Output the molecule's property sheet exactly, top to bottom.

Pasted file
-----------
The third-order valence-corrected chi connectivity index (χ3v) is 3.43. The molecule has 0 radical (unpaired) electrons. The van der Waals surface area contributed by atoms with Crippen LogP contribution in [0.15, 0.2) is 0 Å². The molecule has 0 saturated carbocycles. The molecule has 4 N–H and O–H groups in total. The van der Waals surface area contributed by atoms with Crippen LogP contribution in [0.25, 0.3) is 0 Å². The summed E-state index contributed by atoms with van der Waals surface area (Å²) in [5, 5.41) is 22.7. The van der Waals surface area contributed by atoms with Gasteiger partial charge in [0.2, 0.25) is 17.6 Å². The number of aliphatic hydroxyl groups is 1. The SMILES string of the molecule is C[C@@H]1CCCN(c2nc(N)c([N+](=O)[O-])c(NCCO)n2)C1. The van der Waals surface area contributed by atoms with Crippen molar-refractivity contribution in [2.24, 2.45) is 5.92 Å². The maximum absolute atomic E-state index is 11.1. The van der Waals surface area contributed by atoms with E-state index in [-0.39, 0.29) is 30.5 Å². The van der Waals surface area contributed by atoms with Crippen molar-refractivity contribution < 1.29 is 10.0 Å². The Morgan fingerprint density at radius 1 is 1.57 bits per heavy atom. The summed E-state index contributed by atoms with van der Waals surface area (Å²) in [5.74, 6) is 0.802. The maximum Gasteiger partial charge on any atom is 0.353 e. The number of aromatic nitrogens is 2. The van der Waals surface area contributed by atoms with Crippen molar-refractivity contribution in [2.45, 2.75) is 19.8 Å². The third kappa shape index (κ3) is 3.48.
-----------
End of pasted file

The third-order valence-corrected chi connectivity index (χ3v) is 3.43. The molecule has 0 radical (unpaired) electrons. The van der Waals surface area contributed by atoms with Crippen LogP contribution in [0.15, 0.2) is 0 Å². The molecule has 0 saturated carbocycles. The molecule has 4 N–H and O–H groups in total. The van der Waals surface area contributed by atoms with Crippen LogP contribution in [0.25, 0.3) is 0 Å². The summed E-state index contributed by atoms with van der Waals surface area (Å²) in [5, 5.41) is 22.7. The van der Waals surface area contributed by atoms with Gasteiger partial charge in [0.2, 0.25) is 17.6 Å². The number of aliphatic hydroxyl groups is 1. The SMILES string of the molecule is C[C@@H]1CCCN(c2nc(N)c([N+](=O)[O-])c(NCCO)n2)C1. The van der Waals surface area contributed by atoms with Crippen molar-refractivity contribution in [2.24, 2.45) is 5.92 Å². The maximum absolute atomic E-state index is 11.1. The van der Waals surface area contributed by atoms with E-state index in [-0.39, 0.29) is 30.5 Å². The van der Waals surface area contributed by atoms with Crippen molar-refractivity contribution < 1.29 is 10.0 Å². The Morgan fingerprint density at radius 1 is 1.57 bits per heavy atom. The summed E-state index contributed by atoms with van der Waals surface area (Å²) in [5.74, 6) is 0.802. The maximum Gasteiger partial charge on any atom is 0.353 e. The number of aromatic nitrogens is 2. The van der Waals surface area contributed by atoms with Crippen molar-refractivity contribution in [2.45, 2.75) is 19.8 Å². The third kappa shape index (κ3) is 3.48.